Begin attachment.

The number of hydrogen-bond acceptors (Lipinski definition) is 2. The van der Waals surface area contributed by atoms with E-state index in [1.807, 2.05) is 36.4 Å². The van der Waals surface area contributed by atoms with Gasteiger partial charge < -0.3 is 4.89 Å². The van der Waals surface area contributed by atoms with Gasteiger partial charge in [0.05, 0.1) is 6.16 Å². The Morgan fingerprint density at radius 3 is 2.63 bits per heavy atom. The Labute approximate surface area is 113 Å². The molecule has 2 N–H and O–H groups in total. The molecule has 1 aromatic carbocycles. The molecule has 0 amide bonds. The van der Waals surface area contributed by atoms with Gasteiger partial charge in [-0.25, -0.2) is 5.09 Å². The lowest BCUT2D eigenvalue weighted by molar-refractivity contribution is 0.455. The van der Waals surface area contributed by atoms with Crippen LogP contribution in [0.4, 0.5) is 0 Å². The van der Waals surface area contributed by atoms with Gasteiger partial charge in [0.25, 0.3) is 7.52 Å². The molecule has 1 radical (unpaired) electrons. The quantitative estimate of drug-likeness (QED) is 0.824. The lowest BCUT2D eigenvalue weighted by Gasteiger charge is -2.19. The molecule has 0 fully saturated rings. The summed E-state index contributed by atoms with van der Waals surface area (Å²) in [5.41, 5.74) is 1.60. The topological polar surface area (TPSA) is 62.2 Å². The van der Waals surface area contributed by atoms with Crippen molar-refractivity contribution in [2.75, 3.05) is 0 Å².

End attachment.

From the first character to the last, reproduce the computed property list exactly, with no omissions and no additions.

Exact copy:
The number of hydrogen-bond acceptors (Lipinski definition) is 2. The van der Waals surface area contributed by atoms with E-state index in [1.807, 2.05) is 36.4 Å². The van der Waals surface area contributed by atoms with Gasteiger partial charge < -0.3 is 4.89 Å². The van der Waals surface area contributed by atoms with Gasteiger partial charge in [0.05, 0.1) is 6.16 Å². The Morgan fingerprint density at radius 3 is 2.63 bits per heavy atom. The Labute approximate surface area is 113 Å². The molecule has 2 N–H and O–H groups in total. The molecule has 1 aromatic carbocycles. The molecule has 0 amide bonds. The van der Waals surface area contributed by atoms with Gasteiger partial charge in [-0.25, -0.2) is 5.09 Å². The lowest BCUT2D eigenvalue weighted by molar-refractivity contribution is 0.455. The van der Waals surface area contributed by atoms with Crippen LogP contribution in [0.4, 0.5) is 0 Å². The van der Waals surface area contributed by atoms with Gasteiger partial charge in [0.25, 0.3) is 7.52 Å². The molecule has 1 radical (unpaired) electrons. The quantitative estimate of drug-likeness (QED) is 0.824. The lowest BCUT2D eigenvalue weighted by Gasteiger charge is -2.19. The molecule has 0 fully saturated rings. The summed E-state index contributed by atoms with van der Waals surface area (Å²) in [5.41, 5.74) is 1.60. The topological polar surface area (TPSA) is 62.2 Å². The van der Waals surface area contributed by atoms with Crippen molar-refractivity contribution in [2.75, 3.05) is 0 Å².